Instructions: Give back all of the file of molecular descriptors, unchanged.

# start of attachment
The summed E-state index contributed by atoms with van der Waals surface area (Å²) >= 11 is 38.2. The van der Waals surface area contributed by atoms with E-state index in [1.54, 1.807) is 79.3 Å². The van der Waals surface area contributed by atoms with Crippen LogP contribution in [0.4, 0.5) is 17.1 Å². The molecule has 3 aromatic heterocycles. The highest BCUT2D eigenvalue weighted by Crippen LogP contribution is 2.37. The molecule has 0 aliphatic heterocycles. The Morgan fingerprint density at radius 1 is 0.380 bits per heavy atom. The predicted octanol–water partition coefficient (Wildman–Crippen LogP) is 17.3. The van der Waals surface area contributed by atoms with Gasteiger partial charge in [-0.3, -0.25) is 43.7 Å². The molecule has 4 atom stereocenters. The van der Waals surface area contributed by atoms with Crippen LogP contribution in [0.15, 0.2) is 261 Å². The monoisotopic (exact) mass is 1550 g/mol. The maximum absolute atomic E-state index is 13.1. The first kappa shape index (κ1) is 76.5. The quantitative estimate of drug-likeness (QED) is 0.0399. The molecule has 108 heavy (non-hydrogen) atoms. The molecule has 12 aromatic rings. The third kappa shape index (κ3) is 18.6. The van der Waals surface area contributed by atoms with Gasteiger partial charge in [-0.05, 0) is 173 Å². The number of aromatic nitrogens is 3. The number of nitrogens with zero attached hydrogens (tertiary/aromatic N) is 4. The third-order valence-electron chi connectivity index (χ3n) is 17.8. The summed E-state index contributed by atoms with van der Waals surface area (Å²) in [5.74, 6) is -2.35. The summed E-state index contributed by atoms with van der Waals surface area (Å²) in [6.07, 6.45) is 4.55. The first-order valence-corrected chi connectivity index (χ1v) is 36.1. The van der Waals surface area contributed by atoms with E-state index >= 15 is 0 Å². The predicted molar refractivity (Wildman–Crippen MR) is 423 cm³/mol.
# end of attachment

The summed E-state index contributed by atoms with van der Waals surface area (Å²) >= 11 is 38.2. The van der Waals surface area contributed by atoms with E-state index in [1.54, 1.807) is 79.3 Å². The van der Waals surface area contributed by atoms with Crippen LogP contribution in [0.4, 0.5) is 17.1 Å². The molecule has 3 aromatic heterocycles. The highest BCUT2D eigenvalue weighted by Crippen LogP contribution is 2.37. The molecule has 0 aliphatic heterocycles. The Morgan fingerprint density at radius 1 is 0.380 bits per heavy atom. The predicted octanol–water partition coefficient (Wildman–Crippen LogP) is 17.3. The van der Waals surface area contributed by atoms with Gasteiger partial charge in [-0.3, -0.25) is 43.7 Å². The molecule has 4 atom stereocenters. The van der Waals surface area contributed by atoms with Crippen LogP contribution in [0.15, 0.2) is 261 Å². The monoisotopic (exact) mass is 1550 g/mol. The maximum absolute atomic E-state index is 13.1. The first kappa shape index (κ1) is 76.5. The quantitative estimate of drug-likeness (QED) is 0.0399. The molecule has 108 heavy (non-hydrogen) atoms. The molecule has 12 aromatic rings. The third kappa shape index (κ3) is 18.6. The van der Waals surface area contributed by atoms with Gasteiger partial charge in [-0.05, 0) is 173 Å². The number of aromatic nitrogens is 3. The number of nitrogens with zero attached hydrogens (tertiary/aromatic N) is 4. The third-order valence-electron chi connectivity index (χ3n) is 17.8. The summed E-state index contributed by atoms with van der Waals surface area (Å²) in [5.74, 6) is -2.35. The summed E-state index contributed by atoms with van der Waals surface area (Å²) in [6.07, 6.45) is 4.55. The first-order valence-corrected chi connectivity index (χ1v) is 36.1. The van der Waals surface area contributed by atoms with E-state index >= 15 is 0 Å². The predicted molar refractivity (Wildman–Crippen MR) is 423 cm³/mol.